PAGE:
In its latest transparency report, Apple details all the requests it has received from around the world regarding customer data.
For the first time ever, Apple also sheds light on requests it has been made to remove certain App Store apps.
App removal requests
Apple received 80 takedown requests from 11 countries. These covered 770 different apps. China made by far the largest number of requests, covering 626 apps. Of these, 517 were ultimately removed. These largely covered apps which broke local gambling and pornography laws. As Apple explains, it removed apps where, “the request sufficiently demonstrated a valid legal violation.”
The U.S. made no takedown request. In total, 634 apps were removed by Apple as a result of takedown requests. Other reasons for app removal included copyright infringement, privacy violations, and more.
Apple says that it received 29,183 requests for device data covering 213,737 devices around the world. The largest number of requests came from Germany, which made 12,343 requests. Apple granted 77% of these. After this, the U.S. made 4,680 requests, covering 19,318. Apple granted 81% of these. The majority of U.S. requests involved investigations regarding stolen devices.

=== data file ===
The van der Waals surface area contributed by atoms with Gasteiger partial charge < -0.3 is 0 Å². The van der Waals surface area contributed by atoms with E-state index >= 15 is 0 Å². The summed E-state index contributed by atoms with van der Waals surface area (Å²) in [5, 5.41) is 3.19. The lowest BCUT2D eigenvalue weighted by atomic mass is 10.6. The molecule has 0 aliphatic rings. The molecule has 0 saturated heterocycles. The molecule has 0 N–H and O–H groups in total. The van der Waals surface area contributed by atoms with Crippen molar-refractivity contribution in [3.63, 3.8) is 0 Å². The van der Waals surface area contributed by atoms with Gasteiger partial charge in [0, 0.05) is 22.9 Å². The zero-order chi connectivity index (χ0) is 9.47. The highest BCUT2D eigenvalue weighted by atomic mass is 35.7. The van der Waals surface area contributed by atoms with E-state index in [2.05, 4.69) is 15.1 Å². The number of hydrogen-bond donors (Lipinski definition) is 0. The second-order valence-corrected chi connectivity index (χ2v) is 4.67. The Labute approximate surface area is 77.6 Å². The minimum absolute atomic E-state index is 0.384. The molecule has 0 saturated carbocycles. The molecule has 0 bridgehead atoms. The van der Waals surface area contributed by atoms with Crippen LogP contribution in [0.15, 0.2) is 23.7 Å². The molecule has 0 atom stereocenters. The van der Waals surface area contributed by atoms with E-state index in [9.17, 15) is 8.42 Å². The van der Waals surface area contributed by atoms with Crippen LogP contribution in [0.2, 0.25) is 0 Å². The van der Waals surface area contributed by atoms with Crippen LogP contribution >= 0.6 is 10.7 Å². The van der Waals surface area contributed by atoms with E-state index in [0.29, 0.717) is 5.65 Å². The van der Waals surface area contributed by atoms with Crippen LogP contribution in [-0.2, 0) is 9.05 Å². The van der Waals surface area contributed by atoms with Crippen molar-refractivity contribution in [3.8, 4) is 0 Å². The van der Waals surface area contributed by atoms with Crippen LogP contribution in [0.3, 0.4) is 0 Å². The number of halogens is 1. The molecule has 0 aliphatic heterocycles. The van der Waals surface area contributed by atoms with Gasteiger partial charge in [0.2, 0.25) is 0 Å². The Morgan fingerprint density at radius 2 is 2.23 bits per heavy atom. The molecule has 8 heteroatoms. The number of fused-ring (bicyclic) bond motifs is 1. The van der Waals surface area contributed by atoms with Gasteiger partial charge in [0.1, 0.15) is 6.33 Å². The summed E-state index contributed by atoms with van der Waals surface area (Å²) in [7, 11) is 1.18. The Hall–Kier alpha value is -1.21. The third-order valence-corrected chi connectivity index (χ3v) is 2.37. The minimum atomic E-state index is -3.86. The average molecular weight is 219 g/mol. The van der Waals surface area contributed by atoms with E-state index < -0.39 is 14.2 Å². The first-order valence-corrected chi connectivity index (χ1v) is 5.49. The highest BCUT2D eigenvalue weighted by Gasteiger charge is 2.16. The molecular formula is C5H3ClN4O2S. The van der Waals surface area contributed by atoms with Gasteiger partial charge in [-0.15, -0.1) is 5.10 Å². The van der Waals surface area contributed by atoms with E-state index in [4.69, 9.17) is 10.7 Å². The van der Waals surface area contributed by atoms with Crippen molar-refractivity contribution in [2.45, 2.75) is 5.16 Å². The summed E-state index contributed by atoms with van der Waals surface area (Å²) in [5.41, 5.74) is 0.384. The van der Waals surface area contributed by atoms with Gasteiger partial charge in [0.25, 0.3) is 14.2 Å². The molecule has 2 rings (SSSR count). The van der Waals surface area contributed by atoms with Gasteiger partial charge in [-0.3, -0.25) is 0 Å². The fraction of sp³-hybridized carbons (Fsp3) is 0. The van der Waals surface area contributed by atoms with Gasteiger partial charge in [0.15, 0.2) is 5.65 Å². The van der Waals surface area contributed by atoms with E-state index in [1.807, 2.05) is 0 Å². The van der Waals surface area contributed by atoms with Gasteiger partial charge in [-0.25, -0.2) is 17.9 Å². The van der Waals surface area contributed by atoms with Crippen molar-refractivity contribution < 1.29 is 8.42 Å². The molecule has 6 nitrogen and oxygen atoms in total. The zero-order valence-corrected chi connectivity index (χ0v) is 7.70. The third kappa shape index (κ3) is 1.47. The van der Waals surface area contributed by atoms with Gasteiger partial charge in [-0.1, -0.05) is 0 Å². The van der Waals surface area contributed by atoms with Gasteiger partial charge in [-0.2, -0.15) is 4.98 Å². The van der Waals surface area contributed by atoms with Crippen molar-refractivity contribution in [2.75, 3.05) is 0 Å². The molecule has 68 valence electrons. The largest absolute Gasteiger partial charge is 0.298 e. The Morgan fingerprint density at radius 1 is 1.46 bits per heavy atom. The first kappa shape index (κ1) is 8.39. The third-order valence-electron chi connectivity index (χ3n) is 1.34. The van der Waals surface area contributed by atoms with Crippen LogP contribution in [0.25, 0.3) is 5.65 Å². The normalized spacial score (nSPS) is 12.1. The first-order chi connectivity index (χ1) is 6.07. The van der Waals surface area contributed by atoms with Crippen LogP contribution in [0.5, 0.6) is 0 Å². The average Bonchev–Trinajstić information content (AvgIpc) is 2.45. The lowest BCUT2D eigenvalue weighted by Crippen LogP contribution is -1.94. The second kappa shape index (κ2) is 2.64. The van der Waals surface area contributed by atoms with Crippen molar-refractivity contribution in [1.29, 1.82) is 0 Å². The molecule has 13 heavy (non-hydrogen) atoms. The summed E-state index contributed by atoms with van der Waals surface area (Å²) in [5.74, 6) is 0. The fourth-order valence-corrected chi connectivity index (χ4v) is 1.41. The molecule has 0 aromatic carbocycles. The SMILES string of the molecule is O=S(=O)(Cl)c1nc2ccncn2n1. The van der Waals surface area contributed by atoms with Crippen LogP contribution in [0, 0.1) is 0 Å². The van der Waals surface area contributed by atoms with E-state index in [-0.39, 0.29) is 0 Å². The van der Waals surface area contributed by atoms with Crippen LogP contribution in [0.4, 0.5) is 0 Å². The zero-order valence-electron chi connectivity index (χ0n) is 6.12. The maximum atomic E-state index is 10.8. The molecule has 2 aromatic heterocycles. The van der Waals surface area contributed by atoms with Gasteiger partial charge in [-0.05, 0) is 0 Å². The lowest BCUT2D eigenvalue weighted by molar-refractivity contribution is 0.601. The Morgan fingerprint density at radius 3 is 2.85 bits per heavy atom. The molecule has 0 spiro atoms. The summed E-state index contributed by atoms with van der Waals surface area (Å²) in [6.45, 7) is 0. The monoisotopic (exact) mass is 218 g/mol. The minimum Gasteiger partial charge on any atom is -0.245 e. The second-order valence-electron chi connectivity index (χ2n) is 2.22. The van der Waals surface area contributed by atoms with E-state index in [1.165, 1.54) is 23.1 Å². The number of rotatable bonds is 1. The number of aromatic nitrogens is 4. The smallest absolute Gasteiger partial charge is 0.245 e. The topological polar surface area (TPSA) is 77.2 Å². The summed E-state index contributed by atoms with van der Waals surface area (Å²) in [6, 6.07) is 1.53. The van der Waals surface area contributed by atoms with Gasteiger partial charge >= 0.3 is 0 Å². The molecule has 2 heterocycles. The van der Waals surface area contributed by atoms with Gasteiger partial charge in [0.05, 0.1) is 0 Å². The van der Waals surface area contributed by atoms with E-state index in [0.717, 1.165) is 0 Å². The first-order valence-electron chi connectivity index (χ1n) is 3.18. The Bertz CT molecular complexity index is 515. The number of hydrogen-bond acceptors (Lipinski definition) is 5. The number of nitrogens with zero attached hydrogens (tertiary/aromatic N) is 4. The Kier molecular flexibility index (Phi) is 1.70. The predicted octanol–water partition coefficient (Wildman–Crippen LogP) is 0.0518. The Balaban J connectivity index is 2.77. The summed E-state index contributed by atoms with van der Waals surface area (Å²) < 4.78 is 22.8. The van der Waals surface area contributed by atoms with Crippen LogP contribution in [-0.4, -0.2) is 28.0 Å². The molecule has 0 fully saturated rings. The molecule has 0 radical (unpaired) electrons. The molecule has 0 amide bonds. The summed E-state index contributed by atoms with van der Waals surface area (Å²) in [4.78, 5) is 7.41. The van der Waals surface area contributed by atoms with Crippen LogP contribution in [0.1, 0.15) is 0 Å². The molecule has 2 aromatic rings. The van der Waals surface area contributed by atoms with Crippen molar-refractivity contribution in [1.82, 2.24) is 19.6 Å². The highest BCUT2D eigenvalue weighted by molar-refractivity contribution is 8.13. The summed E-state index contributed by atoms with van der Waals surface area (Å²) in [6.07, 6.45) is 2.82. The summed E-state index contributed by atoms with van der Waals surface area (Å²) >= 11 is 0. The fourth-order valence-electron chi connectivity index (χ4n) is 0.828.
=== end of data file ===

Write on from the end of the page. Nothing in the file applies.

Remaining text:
Apple also details the number of request financial identifier information it received. This is predominantly requested by law enforcement agencies investigating possible fraud cases. An example of this is fraudulent credit card activity used to try and purchase Apple services or products.
Overall, Apple received 4,626 of these requests. 960 came from the U.S., covering 8,283 financial identifiers in total. Apple granted an average of 85% of these requests. Again, Germany made the most requests, numbering 1,327, covering 4,890 different financial identifiers.
Apple is committed to privacy
The report additionally includes information on worldwide government account preservation requests, and more. You can check out the full report here.
“Apple is very seriously committed to protecting your data and we work hard to deliver the most secure hardware, software and services available,” the company notes. “We believe our customers have a right to understand how their personal data is managed and protected.”
The transparency report details requests from government agencies and U.S. private parties from July 1 through December 31, 2018.
This article was originally posted here